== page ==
Thursday, November 13, 2008

The Talent

A nice old friend of mine from school, who sends me automatic greetings on Diwali, occasionally also includes my name in a list that he sends youtube videos to. Once such video (two years ago) that caught my attention was of this five-year old playing Mozart for an opera audience in Canberra. 'Damn', I thought. 'Someday I should play like that'. I is not the first time I had thought that.

When I was six, my mom dragged me to the local temple for a Classical dance performance by a ten-year old. The audience would have tallied two hundred. I was not interested at all but I zoned in towards the last bit of the performance where the audience clapped heavily and lauded the girl. I was pricked. I spoke little on the way home but I burst out once we were there. 'I will be a better dancer than that girl...and everyone else out there'. Mom said 'Definitely', and put me to bed. The great fire lasted a few minutes until I slept off.

After that there have been many such fits (sometimes more than one a day). I still haven't learnt to how to use a paint brush, I hold a green belt in Taek-won-do, I field on the boundary line position where batsmen convert twos to threes, I last ten seconds in a deathmatch, I run a hundred meters in twelve-and-a-half seconds and I weigh fifty six kilos with my shoes on.

My ingrained epigentics logic always told me that it is because I was from a very ordinary family with ordinary people. I started running out of excuses for the same as I grew older though. My father turned out to be National Science talent scholar and a medal winning financial analyst, my mother - a vocalist and my sister sings, paints and weighs more (though I am the better fielder, ha!). My extended family helped more by snatching man-of-the-series awards at national tournaments, winning international quizzes and even landing a Padmashri. My best friend lead the brat pack in all that would matter to twelve year olds.

Oh and if you were wondering, my top rank ever in class was seventh. For one semester.

I had some talents of course. I knew (and still know) updated character bios on most comic book heroes and foes. Em...actually that was the only talent. The other one could be the ability to over-publicize myself but well. When people want to be nice to me they agree that the latter one is and former still is not.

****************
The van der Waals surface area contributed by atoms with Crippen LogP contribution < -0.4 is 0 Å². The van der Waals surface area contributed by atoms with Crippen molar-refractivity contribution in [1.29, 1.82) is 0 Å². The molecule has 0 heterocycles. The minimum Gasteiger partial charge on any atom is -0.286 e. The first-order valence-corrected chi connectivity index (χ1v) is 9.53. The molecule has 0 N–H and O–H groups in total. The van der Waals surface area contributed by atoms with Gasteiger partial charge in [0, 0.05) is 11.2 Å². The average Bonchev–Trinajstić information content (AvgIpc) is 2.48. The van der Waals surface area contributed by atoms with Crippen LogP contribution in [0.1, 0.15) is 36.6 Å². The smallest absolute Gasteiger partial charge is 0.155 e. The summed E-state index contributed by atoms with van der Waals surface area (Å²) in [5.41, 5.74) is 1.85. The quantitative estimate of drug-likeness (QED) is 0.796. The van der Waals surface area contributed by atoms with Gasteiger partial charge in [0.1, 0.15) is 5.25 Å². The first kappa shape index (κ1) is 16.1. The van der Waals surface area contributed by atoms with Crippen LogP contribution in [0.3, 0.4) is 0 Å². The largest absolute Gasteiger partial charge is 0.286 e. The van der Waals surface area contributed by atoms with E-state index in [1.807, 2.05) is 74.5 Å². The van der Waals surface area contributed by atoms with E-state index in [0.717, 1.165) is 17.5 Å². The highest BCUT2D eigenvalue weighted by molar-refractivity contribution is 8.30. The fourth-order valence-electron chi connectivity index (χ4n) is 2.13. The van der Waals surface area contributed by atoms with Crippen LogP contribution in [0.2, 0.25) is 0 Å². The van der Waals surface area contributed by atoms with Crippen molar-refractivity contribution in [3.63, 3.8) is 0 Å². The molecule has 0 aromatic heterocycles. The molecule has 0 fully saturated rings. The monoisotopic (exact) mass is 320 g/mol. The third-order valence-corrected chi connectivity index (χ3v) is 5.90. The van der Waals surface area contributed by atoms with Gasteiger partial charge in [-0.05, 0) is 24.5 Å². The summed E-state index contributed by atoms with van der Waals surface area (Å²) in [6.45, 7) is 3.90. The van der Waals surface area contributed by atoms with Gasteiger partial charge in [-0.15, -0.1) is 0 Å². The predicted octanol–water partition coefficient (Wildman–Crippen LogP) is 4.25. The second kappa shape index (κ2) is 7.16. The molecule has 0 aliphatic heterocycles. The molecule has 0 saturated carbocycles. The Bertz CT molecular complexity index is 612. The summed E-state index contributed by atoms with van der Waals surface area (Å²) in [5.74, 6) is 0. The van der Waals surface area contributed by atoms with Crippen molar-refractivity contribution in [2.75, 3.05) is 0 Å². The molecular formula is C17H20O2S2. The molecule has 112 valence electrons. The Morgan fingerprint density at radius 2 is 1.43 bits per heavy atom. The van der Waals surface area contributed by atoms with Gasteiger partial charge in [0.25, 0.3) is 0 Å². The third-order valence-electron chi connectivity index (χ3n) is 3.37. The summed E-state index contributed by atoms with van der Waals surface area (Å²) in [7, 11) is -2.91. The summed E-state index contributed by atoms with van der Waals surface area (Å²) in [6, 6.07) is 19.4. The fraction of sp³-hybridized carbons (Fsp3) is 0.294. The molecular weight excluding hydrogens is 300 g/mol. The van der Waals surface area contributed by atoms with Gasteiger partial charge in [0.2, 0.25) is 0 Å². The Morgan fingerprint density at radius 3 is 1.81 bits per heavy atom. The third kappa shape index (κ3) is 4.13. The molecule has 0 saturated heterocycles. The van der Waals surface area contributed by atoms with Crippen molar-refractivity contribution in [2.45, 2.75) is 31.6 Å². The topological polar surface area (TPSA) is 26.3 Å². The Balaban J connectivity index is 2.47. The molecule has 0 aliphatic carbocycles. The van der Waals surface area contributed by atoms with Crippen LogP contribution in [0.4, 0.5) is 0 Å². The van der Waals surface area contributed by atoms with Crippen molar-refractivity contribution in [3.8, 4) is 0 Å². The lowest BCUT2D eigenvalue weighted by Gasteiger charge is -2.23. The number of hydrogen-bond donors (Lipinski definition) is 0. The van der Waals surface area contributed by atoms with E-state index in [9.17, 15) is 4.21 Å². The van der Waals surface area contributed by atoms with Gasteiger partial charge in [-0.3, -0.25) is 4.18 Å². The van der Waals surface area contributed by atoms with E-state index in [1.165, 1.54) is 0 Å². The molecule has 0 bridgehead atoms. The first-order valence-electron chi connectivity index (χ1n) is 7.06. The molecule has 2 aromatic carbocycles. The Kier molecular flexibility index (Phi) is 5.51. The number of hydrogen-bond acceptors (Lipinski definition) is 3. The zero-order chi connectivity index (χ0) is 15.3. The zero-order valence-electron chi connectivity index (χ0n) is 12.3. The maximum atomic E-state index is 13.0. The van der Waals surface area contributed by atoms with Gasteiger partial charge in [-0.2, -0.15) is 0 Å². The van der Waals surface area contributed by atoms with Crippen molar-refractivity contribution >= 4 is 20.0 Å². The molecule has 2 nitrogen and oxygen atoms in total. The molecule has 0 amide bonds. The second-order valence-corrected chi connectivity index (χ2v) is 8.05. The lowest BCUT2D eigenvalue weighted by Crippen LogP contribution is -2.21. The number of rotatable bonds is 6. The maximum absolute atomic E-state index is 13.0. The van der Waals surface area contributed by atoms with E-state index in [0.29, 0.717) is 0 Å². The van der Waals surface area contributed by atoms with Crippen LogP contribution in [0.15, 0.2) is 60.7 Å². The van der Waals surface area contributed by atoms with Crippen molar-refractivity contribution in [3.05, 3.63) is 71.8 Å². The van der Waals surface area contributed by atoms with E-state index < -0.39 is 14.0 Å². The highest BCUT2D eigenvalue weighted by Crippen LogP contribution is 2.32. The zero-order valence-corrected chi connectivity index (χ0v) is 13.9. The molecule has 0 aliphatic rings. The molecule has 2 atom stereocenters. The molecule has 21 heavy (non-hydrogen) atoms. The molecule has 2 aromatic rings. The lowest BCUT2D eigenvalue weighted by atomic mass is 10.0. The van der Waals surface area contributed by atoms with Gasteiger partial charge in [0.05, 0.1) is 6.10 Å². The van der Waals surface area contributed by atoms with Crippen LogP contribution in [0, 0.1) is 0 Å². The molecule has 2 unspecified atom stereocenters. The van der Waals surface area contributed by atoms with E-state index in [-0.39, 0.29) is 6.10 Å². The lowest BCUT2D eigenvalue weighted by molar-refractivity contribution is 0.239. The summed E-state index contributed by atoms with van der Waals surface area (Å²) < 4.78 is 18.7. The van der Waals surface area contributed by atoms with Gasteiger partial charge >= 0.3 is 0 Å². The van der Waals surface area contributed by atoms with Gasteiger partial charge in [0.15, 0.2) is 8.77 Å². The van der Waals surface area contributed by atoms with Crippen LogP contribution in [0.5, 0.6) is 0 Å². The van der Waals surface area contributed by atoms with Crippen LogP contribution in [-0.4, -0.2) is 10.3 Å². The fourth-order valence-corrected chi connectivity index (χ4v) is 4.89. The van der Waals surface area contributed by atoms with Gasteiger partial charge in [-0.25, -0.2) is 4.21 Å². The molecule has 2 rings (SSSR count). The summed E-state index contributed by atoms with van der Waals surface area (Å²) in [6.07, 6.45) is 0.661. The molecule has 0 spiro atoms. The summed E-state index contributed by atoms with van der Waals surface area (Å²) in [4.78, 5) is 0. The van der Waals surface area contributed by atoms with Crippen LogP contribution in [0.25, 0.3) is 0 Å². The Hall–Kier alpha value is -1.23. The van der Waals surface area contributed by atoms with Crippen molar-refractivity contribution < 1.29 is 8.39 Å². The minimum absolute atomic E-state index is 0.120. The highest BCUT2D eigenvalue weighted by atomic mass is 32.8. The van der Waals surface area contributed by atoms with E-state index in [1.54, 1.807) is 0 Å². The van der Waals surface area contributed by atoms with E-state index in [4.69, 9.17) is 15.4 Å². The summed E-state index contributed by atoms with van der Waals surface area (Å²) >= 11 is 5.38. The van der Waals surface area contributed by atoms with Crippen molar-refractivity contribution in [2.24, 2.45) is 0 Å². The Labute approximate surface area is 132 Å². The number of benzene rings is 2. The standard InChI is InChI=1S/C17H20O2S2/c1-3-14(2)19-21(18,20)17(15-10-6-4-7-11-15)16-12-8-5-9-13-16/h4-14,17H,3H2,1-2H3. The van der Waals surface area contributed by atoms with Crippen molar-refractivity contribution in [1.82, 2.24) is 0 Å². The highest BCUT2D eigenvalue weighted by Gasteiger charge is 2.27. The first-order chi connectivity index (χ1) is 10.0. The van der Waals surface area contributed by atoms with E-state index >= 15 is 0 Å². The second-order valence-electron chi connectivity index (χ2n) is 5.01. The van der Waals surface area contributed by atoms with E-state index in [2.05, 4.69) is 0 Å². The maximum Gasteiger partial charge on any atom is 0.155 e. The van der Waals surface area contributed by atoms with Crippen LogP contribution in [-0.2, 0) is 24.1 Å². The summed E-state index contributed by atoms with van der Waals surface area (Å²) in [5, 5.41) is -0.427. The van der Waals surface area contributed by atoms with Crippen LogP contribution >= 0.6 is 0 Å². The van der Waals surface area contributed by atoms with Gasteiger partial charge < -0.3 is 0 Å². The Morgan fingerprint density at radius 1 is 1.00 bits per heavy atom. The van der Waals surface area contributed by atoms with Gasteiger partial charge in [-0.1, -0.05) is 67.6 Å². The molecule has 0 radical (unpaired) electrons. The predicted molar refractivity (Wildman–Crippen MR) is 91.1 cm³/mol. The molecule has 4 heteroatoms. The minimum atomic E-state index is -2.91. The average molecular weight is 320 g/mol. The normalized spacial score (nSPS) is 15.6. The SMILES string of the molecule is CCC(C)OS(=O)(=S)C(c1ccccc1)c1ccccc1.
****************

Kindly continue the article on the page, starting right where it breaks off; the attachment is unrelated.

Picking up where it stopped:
It was getting serious. Old uncles were starting to call me a computer wiz for helping them send email attachments. I had to find something that my mom could tell her friends about. Ok, maybe not that. But something to show that I am cool too. I had always believed that my inner talent would burst forth and shine and two hundred people will clap for me...someday. But it didn't happen. I was starting to give up and call myself ordinary. Well somebody had to be average.

But it was weird to live that way because I was not allowed to. A small portion of my class called me a scolty-bhai (bambaiyya for scholar) while my parents got somber when my grades came. "You are spoke good English re", was a very positive remark I got when I returned "rich in experience" from a small voice-culture competition. My computer magic of course got its praise from some well wishers because my deeds had grown to helping them unmute microphones. I was getting eaten up. Either I should become what I am being called or atleast they should stop their nonsense.

Cutting across to now, after a couple of lucky public examination and admission breaks (my sceptics will agree), I cannot say that I have gotten any closer to greatness; nor has my undeserved acclaim come down. To some I am still the ace swimmer and a nobel prize winner. But one thing has changed and that is that I am at peace with it.

Maybe I did give it a try. Maybe it was my friends' fault for not letting me try and learn. Maybe I didn't have the right teaching or evaluation techniques. Maybe my parents should have enrolled me in a competitive class for art or sport when I was five instead of letting me watch tv. Or maybe I just did not have the drive.

But clearly I cannot suck for lack of a revolutionary talent. To the old uncles and the classmates and the friends who thought I had it, I made a difference for that moment. For those moments I did feel on top of things. I still do. And if I could achieve that without a real talent, any kid should be able to. It is not worth it to breed children to win. It is not worth feeding them on competition and telling them that a top spot is the only thing in life. But it definitely does them a great parenting service to let them be happy and help them discover things on their own. I thank my parents for that.

I am still working on it. I am pushing to improve every little thing i do. And atleast my housekeeping,badminton and vocal music skills are starting to show. The important thing is to try and do everything and sometime maybe, just a good paintball shot at that moment can make the difference to someone. I will open on batting and hit a six off the first ball one day.


Sankar Deiva said...

Good one bala."It is not worth it to breed children to win" - Brilliant!

Me! said...

good one:). makes up for the polambing partners we used to be.i miss it :(

Bala Venkatakrishnan said...

i still gripe and bitch divya :P